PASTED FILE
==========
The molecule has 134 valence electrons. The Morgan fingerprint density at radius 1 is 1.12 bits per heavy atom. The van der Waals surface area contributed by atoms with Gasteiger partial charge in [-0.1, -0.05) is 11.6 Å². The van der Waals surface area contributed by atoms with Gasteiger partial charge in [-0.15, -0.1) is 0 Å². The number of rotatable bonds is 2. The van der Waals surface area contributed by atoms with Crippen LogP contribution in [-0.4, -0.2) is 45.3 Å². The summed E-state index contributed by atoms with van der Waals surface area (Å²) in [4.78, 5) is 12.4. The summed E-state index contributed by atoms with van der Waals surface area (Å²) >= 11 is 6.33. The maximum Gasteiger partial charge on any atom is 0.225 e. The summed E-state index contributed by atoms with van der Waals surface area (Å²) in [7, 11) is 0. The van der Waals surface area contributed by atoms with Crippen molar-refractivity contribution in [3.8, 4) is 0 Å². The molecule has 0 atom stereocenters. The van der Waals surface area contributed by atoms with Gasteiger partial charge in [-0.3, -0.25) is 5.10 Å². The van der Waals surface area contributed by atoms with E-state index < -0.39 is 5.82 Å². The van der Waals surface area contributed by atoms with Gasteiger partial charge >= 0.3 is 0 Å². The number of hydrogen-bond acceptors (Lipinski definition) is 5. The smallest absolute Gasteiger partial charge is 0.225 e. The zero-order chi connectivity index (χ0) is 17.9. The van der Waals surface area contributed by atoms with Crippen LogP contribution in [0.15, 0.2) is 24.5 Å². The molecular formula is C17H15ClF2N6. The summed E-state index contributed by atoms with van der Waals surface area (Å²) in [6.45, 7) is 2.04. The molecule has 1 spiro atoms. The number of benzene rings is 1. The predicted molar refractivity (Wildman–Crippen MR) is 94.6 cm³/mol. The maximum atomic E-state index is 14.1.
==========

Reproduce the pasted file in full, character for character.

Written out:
The molecule has 134 valence electrons. The Morgan fingerprint density at radius 1 is 1.12 bits per heavy atom. The van der Waals surface area contributed by atoms with Gasteiger partial charge in [-0.1, -0.05) is 11.6 Å². The van der Waals surface area contributed by atoms with Gasteiger partial charge in [-0.15, -0.1) is 0 Å². The number of rotatable bonds is 2. The van der Waals surface area contributed by atoms with Crippen LogP contribution in [-0.4, -0.2) is 45.3 Å². The summed E-state index contributed by atoms with van der Waals surface area (Å²) in [4.78, 5) is 12.4. The summed E-state index contributed by atoms with van der Waals surface area (Å²) >= 11 is 6.33. The maximum Gasteiger partial charge on any atom is 0.225 e. The summed E-state index contributed by atoms with van der Waals surface area (Å²) in [7, 11) is 0. The van der Waals surface area contributed by atoms with Crippen molar-refractivity contribution in [3.8, 4) is 0 Å². The molecule has 0 atom stereocenters. The van der Waals surface area contributed by atoms with Gasteiger partial charge in [-0.3, -0.25) is 5.10 Å². The van der Waals surface area contributed by atoms with E-state index < -0.39 is 5.82 Å². The van der Waals surface area contributed by atoms with Gasteiger partial charge >= 0.3 is 0 Å². The number of hydrogen-bond acceptors (Lipinski definition) is 5. The smallest absolute Gasteiger partial charge is 0.225 e. The zero-order chi connectivity index (χ0) is 17.9. The van der Waals surface area contributed by atoms with Crippen LogP contribution in [0.15, 0.2) is 24.5 Å². The molecular formula is C17H15ClF2N6. The summed E-state index contributed by atoms with van der Waals surface area (Å²) in [6.45, 7) is 2.04. The molecule has 1 spiro atoms. The number of benzene rings is 1. The predicted molar refractivity (Wildman–Crippen MR) is 94.6 cm³/mol. The maximum atomic E-state index is 14.1.